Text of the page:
Today, most audiences would define burlesque as a provocative comedy show performed by liberated young ladies in vintage feathers and corsets. Go back a couple generations, and the term is synonymous with striptease, the only titters erupting from tipsy, excited patrons. However, the interpretation best remembered can be traced back to vaudeville: traveling variety shows featuring comedy, music, and when attendance needed a boost, burlesque.
According to The Concise Oxford Companion to the Theater, the term was conjured from the Italian word, “burla,” meaning to ridicule, and the first aficionados of Italian burlesque referred to it as, “burlesco.” Initially, sexuality played a bit role; a work described as burlesque, either literary or live, could be distinguished by its satirical tone and bawdy content. Once the word gained popularity, it was retroactively applied to such masters as Chaucer and Voltaire.
By the mid-19th Century, co-ed burlesque shows spoofing every aspect of popular culture enthralled audiences on both sides of the Atlantic. Within a few short decades, the scantily-clad female performers became the stars. From Musicals 101’s History of Burlesque:
In the Victorian age, when proper women went to great lengths to hide their physical form beneath bustles, hoops and frills, the idea of young ladies appearing onstage in tights was a powerful challenge.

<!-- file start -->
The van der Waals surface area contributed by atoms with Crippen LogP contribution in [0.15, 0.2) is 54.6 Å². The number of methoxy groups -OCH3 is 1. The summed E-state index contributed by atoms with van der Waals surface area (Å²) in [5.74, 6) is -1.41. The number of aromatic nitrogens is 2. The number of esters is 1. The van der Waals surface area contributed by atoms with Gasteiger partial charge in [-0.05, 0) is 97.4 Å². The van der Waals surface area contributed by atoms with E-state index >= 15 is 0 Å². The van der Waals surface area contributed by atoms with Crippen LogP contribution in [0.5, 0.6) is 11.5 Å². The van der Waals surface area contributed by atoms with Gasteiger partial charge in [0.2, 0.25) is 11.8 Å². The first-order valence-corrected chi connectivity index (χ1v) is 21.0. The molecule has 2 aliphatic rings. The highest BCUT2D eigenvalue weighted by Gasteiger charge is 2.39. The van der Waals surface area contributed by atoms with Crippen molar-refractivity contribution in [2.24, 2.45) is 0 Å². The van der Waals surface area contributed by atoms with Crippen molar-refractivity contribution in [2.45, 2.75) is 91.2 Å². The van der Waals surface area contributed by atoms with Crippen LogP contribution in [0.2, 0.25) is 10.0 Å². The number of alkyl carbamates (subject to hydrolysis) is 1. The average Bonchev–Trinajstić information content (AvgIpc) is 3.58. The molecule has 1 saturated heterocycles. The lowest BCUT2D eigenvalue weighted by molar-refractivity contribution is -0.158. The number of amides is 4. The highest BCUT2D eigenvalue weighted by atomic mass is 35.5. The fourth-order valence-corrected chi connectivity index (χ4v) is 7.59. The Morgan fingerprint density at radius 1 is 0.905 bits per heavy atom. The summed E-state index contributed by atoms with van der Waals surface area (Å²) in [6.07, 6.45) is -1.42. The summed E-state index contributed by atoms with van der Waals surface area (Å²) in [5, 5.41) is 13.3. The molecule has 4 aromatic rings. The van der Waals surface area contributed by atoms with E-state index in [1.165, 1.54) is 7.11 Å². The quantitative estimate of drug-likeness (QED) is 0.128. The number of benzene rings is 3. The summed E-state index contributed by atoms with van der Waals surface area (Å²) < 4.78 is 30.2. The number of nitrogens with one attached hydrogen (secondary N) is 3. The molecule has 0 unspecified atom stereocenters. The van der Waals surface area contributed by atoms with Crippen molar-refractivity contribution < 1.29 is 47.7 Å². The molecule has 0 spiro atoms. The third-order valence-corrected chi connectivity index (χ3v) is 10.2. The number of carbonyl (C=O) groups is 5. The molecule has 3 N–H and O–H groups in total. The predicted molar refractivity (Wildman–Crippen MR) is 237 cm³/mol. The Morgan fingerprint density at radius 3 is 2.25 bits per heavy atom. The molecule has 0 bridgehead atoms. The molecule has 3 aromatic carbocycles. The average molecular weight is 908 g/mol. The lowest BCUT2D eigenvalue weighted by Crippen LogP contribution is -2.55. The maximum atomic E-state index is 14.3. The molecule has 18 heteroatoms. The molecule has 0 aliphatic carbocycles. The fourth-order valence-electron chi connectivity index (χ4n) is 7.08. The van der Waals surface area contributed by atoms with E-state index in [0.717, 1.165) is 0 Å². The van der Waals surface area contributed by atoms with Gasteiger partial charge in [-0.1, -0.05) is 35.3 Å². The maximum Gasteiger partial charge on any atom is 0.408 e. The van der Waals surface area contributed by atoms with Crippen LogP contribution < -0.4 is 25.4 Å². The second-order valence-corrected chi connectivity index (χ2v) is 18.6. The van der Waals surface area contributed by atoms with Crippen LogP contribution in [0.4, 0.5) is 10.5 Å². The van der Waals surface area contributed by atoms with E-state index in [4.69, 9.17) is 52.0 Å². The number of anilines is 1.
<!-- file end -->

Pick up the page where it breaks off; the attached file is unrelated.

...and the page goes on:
In 1868, Broadway burlesque hit, “Ixion,” earned $370,000 in its first season, cementing the fad’s popularity across the upper, lower, and bourgeoning middle class. However, the medium was soon pushed from legitimate theaters due to predictable, cyclical Puritan outrage. From there, it continued in designated burlesque clubs and occasionally as a sly, seat-filling ingredient in vaudeville’s eclectic variety shows.
The petty internal hierarchy of entertainment in the early 20th Century is dizzying to describe. Broadway turned its nose at vaudeville, considered lowbrow entertainment and too close to the freak shows that would later evolve into carnivals. In turn, vaudeville entertainers sneered at burlesque, and the male comedians working among the bubbly women in bustiers often used pseudonyms to preserve their future careers. Legends such as Bob Hope and W.C. Fields were among the many young comedians who either earned their chops working burlesque or retreated to its dark corners in times of financial strife. As the decade progressed, burlesque clubs became targets for law enforcement. According to Albany.edu’s “History of Burlesque:”
In 1942, Paul Moss, the commissioner in charge of licenses in New York City, forced the burlesque theaters to close; in response to this action the owners of the Gaiety Theater sued Moss… [a Supreme Court judge] ruled in favor of the state. Trials like this weren’t uncommon, nor were trials over anti-obscenity laws concerning burlesque dancers that the government deemed too revealing.
By the 1960s, male comedians had vanished from the burlesque stage, and humor was considered an optional portion of the act. Ten years later, the term was obsolete, and burlesque theaters were replaced by the modern strip club.
Burlesque’s current incarnation combines its comedic beginnings with the flirtatious fun that once made it a worldwide sensation. Soak in the high heels and history any Tuesday or Saturday night at the Voodoo Comedy Playhouse, recently voted Best Burlesque in Westword’s 2013 Best of Denver Awards. Check out our calendar for show times and a full list of events, or contact us for information on our comedy workshops or to schedule a private event.